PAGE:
Redmond (WA) – Microsoft has fired the next round in a behind-the-scenes battle to establish the next dominant file format for office applications. Microsoft claims that IBM doesn’t play nice and tries to block the standardization of the Open XML format in an attempt to “limit choice” because of “ulterior commercial motives.”
The accusations come from two Microsoft general managers responsible for the firm’s Interoperability & Standards and Interoperability & XML Architecture initiatives, Tom Robertson and Jean Paoli, apparently as an answer to IBM’s open client announcement earlier this week. In an article focusing on file format interoperability efforts, Robertson and Paoli claim that it is actually Microsoft that tries to create a world of interoperable file formats and that it is IBM that uses unfair tactics to force the Open Document Format (ODF) into the market.
“A lot of hype – and smoke and mirrors obfuscation – surrounds interoperability these days,” the open letter published on Microsoft.com states. While highlighting the work Microsoft has done to create an open format with Open XML, which is the default file format in Office 2007, the two executives take aim at the battle about getting the format standardized. While Microsoft claims that it did not try to block the ODF standardization, the company accuses IBM to do just that:
The letter states:
“The ISO/IEC JTC1 process for considering Open XML (called “fast track”) involves a one-month period when national standards bodies can raise perceived contradictions between this and existing or in-process ISO/IEC JTC1 activities. That’s followed by a five-month technical review and balloting process. The time period is essentially the same as that provided for consideration of ODF in ISO/IEC JTC1.”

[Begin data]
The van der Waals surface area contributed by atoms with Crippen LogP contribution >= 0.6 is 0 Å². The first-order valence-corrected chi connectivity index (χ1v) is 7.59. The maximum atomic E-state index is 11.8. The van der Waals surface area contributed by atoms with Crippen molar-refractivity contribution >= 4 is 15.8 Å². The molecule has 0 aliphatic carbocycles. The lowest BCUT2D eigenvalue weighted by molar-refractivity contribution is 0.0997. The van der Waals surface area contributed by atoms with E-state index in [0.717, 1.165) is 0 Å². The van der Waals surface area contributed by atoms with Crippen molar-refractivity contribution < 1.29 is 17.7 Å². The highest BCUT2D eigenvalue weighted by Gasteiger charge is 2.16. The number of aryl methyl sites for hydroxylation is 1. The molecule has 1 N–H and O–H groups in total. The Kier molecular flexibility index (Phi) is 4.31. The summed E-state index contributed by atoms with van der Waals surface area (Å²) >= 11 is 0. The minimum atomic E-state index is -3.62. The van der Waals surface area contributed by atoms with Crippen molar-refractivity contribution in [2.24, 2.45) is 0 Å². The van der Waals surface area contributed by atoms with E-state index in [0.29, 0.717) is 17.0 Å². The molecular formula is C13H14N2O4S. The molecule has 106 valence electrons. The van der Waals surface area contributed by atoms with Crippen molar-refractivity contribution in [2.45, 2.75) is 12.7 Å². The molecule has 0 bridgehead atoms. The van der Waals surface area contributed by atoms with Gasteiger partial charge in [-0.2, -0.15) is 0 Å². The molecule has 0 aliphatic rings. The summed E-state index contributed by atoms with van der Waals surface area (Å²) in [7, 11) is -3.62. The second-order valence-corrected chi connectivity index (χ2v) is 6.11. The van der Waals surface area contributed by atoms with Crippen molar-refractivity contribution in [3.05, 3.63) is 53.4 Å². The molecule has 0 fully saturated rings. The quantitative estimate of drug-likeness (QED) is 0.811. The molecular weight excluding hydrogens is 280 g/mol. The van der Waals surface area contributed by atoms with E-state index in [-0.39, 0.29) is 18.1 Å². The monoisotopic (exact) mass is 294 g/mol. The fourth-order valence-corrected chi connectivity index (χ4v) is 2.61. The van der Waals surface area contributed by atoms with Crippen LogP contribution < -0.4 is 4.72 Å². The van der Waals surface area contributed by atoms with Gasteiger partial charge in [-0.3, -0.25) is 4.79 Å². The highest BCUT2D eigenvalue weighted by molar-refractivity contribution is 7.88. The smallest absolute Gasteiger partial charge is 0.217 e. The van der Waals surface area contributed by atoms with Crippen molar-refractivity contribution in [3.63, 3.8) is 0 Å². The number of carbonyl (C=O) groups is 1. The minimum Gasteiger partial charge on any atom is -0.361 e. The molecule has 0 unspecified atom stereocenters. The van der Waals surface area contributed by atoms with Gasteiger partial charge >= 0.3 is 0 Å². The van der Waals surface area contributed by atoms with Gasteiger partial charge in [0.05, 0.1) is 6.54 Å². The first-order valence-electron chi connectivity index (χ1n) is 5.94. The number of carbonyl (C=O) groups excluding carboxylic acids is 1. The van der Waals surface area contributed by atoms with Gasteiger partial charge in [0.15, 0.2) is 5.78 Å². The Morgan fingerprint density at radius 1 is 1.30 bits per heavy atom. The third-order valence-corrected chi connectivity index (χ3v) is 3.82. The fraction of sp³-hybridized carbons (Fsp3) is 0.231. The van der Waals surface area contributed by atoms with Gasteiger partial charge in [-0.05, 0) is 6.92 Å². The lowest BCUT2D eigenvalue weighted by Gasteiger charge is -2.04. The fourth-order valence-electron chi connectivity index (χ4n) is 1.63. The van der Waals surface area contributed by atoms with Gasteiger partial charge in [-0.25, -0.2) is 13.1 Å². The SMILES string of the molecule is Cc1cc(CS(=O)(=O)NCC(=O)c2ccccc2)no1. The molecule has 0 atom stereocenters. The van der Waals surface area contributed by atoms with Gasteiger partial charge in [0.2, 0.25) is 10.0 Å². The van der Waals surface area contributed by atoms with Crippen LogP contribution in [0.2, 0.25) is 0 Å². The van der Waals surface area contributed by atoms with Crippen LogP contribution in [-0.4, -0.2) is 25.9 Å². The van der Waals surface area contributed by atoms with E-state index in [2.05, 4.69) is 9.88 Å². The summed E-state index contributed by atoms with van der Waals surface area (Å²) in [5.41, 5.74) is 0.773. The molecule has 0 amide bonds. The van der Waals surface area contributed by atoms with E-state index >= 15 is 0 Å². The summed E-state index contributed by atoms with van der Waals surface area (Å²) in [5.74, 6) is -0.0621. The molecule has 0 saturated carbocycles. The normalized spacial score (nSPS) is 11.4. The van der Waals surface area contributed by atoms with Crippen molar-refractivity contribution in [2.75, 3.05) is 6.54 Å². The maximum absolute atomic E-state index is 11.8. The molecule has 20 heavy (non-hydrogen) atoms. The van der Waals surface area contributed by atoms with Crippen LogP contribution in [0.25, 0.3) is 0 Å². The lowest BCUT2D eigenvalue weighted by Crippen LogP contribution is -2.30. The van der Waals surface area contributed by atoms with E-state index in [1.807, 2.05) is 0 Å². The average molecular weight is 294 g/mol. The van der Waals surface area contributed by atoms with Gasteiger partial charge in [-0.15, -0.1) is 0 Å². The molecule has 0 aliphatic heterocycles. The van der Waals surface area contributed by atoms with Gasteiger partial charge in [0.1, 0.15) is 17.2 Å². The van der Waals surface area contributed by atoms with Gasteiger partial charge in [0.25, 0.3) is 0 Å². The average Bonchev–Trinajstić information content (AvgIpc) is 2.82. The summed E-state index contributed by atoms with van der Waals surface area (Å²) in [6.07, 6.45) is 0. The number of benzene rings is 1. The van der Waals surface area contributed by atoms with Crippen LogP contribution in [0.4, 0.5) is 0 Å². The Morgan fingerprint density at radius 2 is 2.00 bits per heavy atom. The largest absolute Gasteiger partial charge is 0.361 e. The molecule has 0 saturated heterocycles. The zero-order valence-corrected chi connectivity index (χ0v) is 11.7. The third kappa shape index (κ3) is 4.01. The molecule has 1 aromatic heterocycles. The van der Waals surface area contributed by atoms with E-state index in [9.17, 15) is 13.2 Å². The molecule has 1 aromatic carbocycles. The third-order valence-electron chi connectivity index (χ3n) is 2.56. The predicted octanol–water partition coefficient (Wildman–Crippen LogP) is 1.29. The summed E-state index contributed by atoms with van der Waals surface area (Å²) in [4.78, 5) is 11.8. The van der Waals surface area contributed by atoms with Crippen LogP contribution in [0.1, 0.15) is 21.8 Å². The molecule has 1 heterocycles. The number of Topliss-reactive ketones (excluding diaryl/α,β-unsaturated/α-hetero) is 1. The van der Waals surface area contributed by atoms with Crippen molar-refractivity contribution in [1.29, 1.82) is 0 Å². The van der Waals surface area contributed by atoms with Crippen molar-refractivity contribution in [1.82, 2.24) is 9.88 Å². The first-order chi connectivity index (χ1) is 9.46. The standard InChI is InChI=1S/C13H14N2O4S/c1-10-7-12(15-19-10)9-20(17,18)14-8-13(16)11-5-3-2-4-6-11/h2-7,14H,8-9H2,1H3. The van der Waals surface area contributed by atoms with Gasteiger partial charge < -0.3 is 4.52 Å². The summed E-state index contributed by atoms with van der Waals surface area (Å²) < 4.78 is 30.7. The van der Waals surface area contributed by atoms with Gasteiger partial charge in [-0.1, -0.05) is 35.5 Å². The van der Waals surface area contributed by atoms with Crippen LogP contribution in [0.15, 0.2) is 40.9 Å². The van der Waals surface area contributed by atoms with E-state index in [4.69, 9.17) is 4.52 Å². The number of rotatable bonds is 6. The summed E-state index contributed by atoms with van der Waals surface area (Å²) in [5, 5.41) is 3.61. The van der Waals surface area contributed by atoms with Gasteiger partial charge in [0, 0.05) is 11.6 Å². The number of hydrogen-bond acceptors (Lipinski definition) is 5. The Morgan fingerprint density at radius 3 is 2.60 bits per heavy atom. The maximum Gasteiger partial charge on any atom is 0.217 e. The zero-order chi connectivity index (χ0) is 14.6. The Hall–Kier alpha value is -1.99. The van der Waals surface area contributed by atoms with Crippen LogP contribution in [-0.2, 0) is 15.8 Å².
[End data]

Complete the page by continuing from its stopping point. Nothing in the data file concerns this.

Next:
“When ODF was under consideration, Microsoft made no effort to slow down the process because we recognized customers’ interest in the standardization of document formats. In sharp contrast, during the initial one-month period for consideration of Open XML in ISO/IEC JTC1, IBM led a global campaign urging national bodies to demand that ISO/IEC JTC1 not even consider Open XML, because ODF had made it through ISO/IEC JTC1 first – in other words, that Open XML should not even be considered on its technical merits because a competing standard had already been adopted. IBM has declared victory in blocking Open XML, hyping the comments that were filed.”
Robertson and Paoli went on to describe the “campaign” as a “blatant attempt to use the standards process to limit choice in the marketplace for ulterior commercial motives.” The two executives believe that “it is not a coincidence that IBM’s Lotus Notes product (…) fails to support the Open XML international standard.” In the end, Robertson and Paoli claim, IBM “forces” ODF on users in an “attempt to restrict choice.”
On the other hand, the letter says that “Microsoft has long believed in the power of XML-based file formats to unlock data in documents and to help integrate front and back office processes” and that the company “has increasingly implemented XML-based formats in successive releases of Office. With Office 2007, the default file formats for Word, Excel and PowerPoint are now based on Open XML, which is also supported in Office 2003, Office XP and Office 2000 through a free update.”
Robertson and Paoli did not provide additional information on Microsoft’s decision not to integrate native support for ODF into Office 2007, which will only provide compatibility with the format through a “software-bridge” that needs to be downloaded by users. TG Daily editors have contacted Microsoft with questions about the firm’s interoperability efforts as well as the firm’s ODF strategy, but have not received answers by the time of this writing.
The traditional opposite of Microsoft Office, the open-source office software OpenOffice, relies on the ODF as its default format, but was recently announced to receive an Open XML extension. The only major commercial Office software that has been announced to support ODF as well as Open XML is Corel’s WordPerfect suite.